Plymouth Sound Shores and Cliff

advertisement
SITE
Name: Plymouth Sound, Shores and Cliffs
Parish/Area: Wembury/Plymstock Radford Ward
Local Authority: Plymouth/South Hams
National Grid Ref: SX 487 533 - 492 497
OS Sheets: 1:50K, 201. 1:10K, SX44 NW, NE, SX45 SW, SE
Locality Description: Coastal section on eastern side of Plymouth Sound from Mount
Batten Point southwards to Andurn Point. Two distinct locations: Jennycliff Bay
(Location 1) south of Dunstone Point, lies within Plymouth whereas Bovisand Bay
(Location 2) south of Staddon Point, forms part of the South Hams.
Nature and Status of Site: South Devon coastal cliff exposures. The area is a Site of
Special Scientific Interest (SSSI).
Summary of Geological / Geomorphological Interests: The exposures provide a
classic section through the Lower Devonian to early Middle Devonian succession of SW
Devon, including, the Jennycliff Slates and part of the Plymouth Limestone. The
sequence is fossiliferous and has yielded a variety of groups including, corals,
brachiopods, bryozoa, gastropods, rare orthoconic nautiloids, ostracods, trilobites,
crinoids and fragmentary ostracoderm and acanthodian fish remains. In Jennycliff Bay
this sequence is usually steeply inclined and flexured into open recumbent folds,
sometimes with chevron form. In places the strata become overturned, dipping steeply to
the south. Sedimentary structures such as graded bedding and cross-bedding can be
used to establish the original 'way-up' of the strata. This section can be seen to lie on the
northern, steep or overturned limb, of the Dartmouth Antiform, part of a major geological
structure that can be traced from Newquay to Dartmouth.
In Bovisand Bay structural features can be observed, including folds of three
generations, with associated cleavages. At the southern end of the bay, a major fault
separates the Dartmouth Beds from the Meadfoot Group and is associated with the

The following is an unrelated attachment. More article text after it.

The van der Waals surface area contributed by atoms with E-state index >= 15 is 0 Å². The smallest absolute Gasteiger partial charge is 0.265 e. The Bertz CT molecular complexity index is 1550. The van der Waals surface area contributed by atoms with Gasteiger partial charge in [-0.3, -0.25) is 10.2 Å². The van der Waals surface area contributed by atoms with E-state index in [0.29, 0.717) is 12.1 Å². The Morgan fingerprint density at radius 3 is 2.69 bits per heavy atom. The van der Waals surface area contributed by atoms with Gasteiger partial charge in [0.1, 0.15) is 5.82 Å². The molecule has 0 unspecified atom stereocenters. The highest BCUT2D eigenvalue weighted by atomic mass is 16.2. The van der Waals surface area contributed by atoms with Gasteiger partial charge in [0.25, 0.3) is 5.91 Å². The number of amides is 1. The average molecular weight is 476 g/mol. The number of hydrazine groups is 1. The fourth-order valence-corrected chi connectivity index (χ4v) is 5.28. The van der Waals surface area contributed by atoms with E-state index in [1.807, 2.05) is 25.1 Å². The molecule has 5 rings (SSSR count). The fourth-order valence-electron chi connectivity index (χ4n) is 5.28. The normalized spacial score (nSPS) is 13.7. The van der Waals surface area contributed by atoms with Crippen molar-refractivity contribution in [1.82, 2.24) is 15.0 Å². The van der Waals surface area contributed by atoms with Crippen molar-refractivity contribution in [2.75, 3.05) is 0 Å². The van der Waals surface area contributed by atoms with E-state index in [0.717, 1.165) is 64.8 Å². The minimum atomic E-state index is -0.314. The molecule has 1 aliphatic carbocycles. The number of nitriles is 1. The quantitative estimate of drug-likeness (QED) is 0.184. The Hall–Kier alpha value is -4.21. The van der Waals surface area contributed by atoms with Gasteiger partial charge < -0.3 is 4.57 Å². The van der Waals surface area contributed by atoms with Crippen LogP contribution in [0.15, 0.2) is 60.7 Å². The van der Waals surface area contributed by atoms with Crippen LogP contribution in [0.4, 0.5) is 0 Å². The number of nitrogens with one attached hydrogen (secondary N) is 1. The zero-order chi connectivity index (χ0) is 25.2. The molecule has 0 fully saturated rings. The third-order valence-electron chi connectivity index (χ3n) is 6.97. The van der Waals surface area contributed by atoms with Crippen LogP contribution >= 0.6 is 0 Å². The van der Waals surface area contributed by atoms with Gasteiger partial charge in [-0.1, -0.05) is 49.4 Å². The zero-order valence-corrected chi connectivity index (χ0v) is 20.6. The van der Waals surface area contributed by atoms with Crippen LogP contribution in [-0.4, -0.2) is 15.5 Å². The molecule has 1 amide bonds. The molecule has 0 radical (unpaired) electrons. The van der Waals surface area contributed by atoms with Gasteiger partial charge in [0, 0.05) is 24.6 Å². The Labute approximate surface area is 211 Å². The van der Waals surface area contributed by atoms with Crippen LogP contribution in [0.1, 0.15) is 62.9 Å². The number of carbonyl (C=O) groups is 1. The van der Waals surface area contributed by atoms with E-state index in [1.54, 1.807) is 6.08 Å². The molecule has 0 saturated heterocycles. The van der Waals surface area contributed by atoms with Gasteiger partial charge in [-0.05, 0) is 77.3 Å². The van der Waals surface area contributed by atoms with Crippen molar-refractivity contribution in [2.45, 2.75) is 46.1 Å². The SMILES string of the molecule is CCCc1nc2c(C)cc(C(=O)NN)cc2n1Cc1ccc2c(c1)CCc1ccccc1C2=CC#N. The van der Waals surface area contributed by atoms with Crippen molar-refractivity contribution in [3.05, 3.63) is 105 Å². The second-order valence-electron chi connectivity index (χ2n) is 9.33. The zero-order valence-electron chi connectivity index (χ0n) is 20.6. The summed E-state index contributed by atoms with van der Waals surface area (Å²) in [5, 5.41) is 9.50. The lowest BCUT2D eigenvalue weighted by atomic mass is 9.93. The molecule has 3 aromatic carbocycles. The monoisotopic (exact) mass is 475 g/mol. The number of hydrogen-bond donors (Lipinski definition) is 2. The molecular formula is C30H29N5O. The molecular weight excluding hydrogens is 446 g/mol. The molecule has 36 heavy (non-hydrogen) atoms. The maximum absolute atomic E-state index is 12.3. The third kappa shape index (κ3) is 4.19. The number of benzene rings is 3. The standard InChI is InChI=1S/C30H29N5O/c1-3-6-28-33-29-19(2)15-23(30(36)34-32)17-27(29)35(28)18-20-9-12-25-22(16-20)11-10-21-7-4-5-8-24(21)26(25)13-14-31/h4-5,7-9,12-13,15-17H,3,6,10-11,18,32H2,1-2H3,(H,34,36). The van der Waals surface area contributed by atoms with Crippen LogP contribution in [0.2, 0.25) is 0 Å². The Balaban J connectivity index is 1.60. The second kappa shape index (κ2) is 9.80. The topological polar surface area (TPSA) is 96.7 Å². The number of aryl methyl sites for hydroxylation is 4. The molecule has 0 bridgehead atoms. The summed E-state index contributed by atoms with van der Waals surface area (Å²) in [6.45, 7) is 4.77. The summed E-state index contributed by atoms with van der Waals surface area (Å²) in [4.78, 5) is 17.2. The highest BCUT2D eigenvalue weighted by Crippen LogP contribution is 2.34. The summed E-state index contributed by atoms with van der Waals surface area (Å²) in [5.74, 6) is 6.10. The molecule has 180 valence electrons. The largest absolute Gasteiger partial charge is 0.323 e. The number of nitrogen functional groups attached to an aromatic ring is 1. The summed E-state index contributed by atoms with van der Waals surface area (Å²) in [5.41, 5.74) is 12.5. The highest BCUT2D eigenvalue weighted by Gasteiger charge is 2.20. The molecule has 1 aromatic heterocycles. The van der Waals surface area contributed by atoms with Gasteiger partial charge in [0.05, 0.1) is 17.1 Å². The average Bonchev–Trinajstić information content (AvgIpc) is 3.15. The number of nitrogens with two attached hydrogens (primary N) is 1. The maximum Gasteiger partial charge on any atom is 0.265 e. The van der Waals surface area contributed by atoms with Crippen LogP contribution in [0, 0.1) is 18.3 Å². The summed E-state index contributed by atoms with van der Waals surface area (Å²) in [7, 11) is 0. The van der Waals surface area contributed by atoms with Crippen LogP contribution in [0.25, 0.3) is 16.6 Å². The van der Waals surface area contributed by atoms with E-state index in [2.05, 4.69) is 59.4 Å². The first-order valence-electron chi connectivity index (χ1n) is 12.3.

Dartmouth Antiform. Batten Bay to Andurn Point provides an unrivalled section through
the lower part of the Devonian succession. A clear geological succession where fossils
of known age and the orientation of sediments help the interpretation of the Variscan
structures of the area.
Safety Considerations: Access to the beach only at low tide; ensure that tide tables are
consulted prior to visit. Walking close to the cliff top is potentially hazardous, especially
during high winds. There is a potential hazard of falling boulders from the cliff top. Hard
hats should be worn at all times near the cliffs because of the risk of falling boulders.
Educational Age Groups: Secondary, College/6th Form, University.
Parking and Access: The site can be accessed from minor roads, which lead to the
beaches. Vehicles can be parked at the car park towards the northern end of Jennycliff
Bay. The beach is easily accessible, except at high tide when the cliff base is covered.
Vehicles can be parked in a carpark on the north side of Bovisand Bay, before the fort is
reached, or in visitors parking within the estate to the south (accessible independent
from the north side). A charge may be made during summer months in the latter area. All
Educational Register of Geological Sites
areas of the site are accessible, except at high tide when the cliff base is covered. The
South West Coast Path winds along the site so access on foot is possible. There is also
a regular bus service from Plymouth (Royal Parade) to Turnchapel. For timetable
details, visit www.traveline.org.uk.
References
CHANDLER, P. and McCALL, G.J.H. 1985. Stratigraphy and structure of the PlymouthPlymstock area: a preliminary review. Proc. Ussher Soc. 6, 253-257.
CHAPMAN, T.J. 1983. A guide to the structure of the Lower to Middle Devonian Staddon
Grits and Jennycliff Slates on the east side of Plymouth Sound, Devon. Proc. Ussher
Soc. 5: 460-464.
DINELEY, D. L. (1966). The Dartmouth Beds of Bigbury Bay, South Devon, Quat. Jour.
Geol. Soc., 122, 187-217
HARWOOD, G.M. 1976. The Staddon Grits – or Meadfoot Beds? Proc. Ussher Soc. 7,
212-216.
HENDRIKS, E.M.L. 1951. Geological succession and structure in western south
Devonshire. Trans. Roy. Geol. Soc. Cornwall, 18, 255-308.
HOBSON, D. M. (1976). The Structure of the Dartmouth Antiform. Proc. Ussher. Soc., 3,
320-32.
HOBSON, D. M. (1978). The Plymouth area. Geologist’s Association Guide No. 38.
LEVERIDGE, B.E., HOLDER, M.T., GOODE, A.J.J., SCRIVENER, R.C., JONES, N.S.
and MERRIMAN, R.J. 2002. Geology of the Plymouth and south-east Cornwall Area.
Memoir of the British Geological Survey, Sheet 348 (England and Wales), 143pp
ORME, A.R. 1960. The raised beaches and strandlines of South Devon. Field Studies 1:
109-130.